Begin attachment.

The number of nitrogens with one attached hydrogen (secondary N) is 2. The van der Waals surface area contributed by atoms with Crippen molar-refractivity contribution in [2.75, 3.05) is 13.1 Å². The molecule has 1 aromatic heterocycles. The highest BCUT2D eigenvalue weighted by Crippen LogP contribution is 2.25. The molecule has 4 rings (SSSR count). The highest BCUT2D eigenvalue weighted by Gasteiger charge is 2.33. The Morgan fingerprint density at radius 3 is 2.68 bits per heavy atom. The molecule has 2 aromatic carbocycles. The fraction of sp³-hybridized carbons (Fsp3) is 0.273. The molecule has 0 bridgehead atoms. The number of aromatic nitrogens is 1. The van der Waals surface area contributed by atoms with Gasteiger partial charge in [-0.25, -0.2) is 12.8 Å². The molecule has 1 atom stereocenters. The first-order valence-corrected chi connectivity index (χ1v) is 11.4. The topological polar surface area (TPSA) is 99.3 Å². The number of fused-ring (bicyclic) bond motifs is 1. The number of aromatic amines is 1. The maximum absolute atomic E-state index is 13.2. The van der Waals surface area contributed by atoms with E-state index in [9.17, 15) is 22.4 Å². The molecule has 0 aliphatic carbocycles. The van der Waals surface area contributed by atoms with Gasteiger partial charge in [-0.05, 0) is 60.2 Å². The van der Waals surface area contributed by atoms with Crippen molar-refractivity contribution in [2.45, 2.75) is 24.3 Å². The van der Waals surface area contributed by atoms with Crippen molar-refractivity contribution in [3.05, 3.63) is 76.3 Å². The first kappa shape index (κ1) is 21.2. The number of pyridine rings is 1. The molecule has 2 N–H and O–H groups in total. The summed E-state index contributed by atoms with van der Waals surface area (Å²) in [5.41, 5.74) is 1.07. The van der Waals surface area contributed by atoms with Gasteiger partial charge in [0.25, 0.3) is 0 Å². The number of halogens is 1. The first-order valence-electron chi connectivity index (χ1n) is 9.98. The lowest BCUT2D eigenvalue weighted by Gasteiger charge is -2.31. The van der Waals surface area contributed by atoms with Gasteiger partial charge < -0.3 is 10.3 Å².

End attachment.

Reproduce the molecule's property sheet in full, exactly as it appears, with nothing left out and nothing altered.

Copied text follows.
The number of nitrogens with one attached hydrogen (secondary N) is 2. The van der Waals surface area contributed by atoms with Crippen molar-refractivity contribution in [2.75, 3.05) is 13.1 Å². The molecule has 1 aromatic heterocycles. The highest BCUT2D eigenvalue weighted by Crippen LogP contribution is 2.25. The molecule has 4 rings (SSSR count). The highest BCUT2D eigenvalue weighted by Gasteiger charge is 2.33. The Morgan fingerprint density at radius 3 is 2.68 bits per heavy atom. The molecule has 2 aromatic carbocycles. The fraction of sp³-hybridized carbons (Fsp3) is 0.273. The molecule has 0 bridgehead atoms. The number of aromatic nitrogens is 1. The van der Waals surface area contributed by atoms with Gasteiger partial charge in [-0.25, -0.2) is 12.8 Å². The molecule has 1 atom stereocenters. The first-order valence-corrected chi connectivity index (χ1v) is 11.4. The topological polar surface area (TPSA) is 99.3 Å². The number of fused-ring (bicyclic) bond motifs is 1. The number of aromatic amines is 1. The maximum absolute atomic E-state index is 13.2. The van der Waals surface area contributed by atoms with E-state index in [9.17, 15) is 22.4 Å². The molecule has 0 aliphatic carbocycles. The van der Waals surface area contributed by atoms with Gasteiger partial charge in [-0.05, 0) is 60.2 Å². The van der Waals surface area contributed by atoms with Crippen molar-refractivity contribution in [2.45, 2.75) is 24.3 Å². The van der Waals surface area contributed by atoms with Crippen molar-refractivity contribution in [3.05, 3.63) is 76.3 Å². The first kappa shape index (κ1) is 21.2. The number of pyridine rings is 1. The molecule has 2 N–H and O–H groups in total. The summed E-state index contributed by atoms with van der Waals surface area (Å²) in [5.41, 5.74) is 1.07. The van der Waals surface area contributed by atoms with Gasteiger partial charge in [0.25, 0.3) is 0 Å². The number of halogens is 1. The first-order valence-electron chi connectivity index (χ1n) is 9.98. The lowest BCUT2D eigenvalue weighted by Gasteiger charge is -2.31. The van der Waals surface area contributed by atoms with Gasteiger partial charge < -0.3 is 10.3 Å².